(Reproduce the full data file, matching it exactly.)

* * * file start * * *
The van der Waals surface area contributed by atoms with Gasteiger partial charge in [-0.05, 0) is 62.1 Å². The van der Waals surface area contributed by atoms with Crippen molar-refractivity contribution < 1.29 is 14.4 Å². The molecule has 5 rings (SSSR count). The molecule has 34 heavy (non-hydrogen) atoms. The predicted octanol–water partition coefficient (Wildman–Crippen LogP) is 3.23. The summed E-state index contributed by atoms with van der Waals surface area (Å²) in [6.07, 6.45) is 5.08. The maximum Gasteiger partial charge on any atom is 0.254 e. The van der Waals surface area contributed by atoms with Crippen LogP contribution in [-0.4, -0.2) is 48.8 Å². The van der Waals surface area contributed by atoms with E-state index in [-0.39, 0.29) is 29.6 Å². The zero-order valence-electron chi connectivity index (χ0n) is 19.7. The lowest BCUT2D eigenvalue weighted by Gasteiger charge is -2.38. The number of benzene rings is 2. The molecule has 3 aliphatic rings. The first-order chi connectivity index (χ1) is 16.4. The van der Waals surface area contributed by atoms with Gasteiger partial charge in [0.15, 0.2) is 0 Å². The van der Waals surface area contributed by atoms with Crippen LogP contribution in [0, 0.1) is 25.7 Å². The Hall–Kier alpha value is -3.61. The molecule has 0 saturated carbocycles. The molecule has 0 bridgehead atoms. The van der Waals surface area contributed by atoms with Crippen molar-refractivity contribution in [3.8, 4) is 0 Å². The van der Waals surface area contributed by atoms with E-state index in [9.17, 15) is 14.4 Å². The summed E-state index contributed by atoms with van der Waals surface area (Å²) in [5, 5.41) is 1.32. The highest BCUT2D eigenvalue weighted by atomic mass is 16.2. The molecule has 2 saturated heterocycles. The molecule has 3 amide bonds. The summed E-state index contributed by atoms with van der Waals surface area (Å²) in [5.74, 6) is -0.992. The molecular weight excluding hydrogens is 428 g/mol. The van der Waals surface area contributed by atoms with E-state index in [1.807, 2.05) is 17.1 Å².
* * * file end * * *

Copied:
The van der Waals surface area contributed by atoms with Gasteiger partial charge in [-0.05, 0) is 62.1 Å². The van der Waals surface area contributed by atoms with Crippen molar-refractivity contribution < 1.29 is 14.4 Å². The molecule has 5 rings (SSSR count). The molecule has 34 heavy (non-hydrogen) atoms. The predicted octanol–water partition coefficient (Wildman–Crippen LogP) is 3.23. The summed E-state index contributed by atoms with van der Waals surface area (Å²) in [6.07, 6.45) is 5.08. The maximum Gasteiger partial charge on any atom is 0.254 e. The van der Waals surface area contributed by atoms with Crippen LogP contribution in [-0.4, -0.2) is 48.8 Å². The van der Waals surface area contributed by atoms with E-state index in [-0.39, 0.29) is 29.6 Å². The zero-order valence-electron chi connectivity index (χ0n) is 19.7. The lowest BCUT2D eigenvalue weighted by Gasteiger charge is -2.38. The number of benzene rings is 2. The molecule has 3 aliphatic rings. The first-order chi connectivity index (χ1) is 16.4. The van der Waals surface area contributed by atoms with Gasteiger partial charge in [0.15, 0.2) is 0 Å². The van der Waals surface area contributed by atoms with Crippen LogP contribution in [0, 0.1) is 25.7 Å². The Hall–Kier alpha value is -3.61. The molecule has 0 saturated carbocycles. The molecule has 0 bridgehead atoms. The van der Waals surface area contributed by atoms with Crippen molar-refractivity contribution in [3.8, 4) is 0 Å². The van der Waals surface area contributed by atoms with E-state index in [9.17, 15) is 14.4 Å². The summed E-state index contributed by atoms with van der Waals surface area (Å²) in [5, 5.41) is 1.32. The highest BCUT2D eigenvalue weighted by atomic mass is 16.2. The molecule has 2 saturated heterocycles. The molecule has 3 amide bonds. The summed E-state index contributed by atoms with van der Waals surface area (Å²) in [5.74, 6) is -0.992. The molecular weight excluding hydrogens is 428 g/mol. The van der Waals surface area contributed by atoms with E-state index in [1.807, 2.05) is 17.1 Å².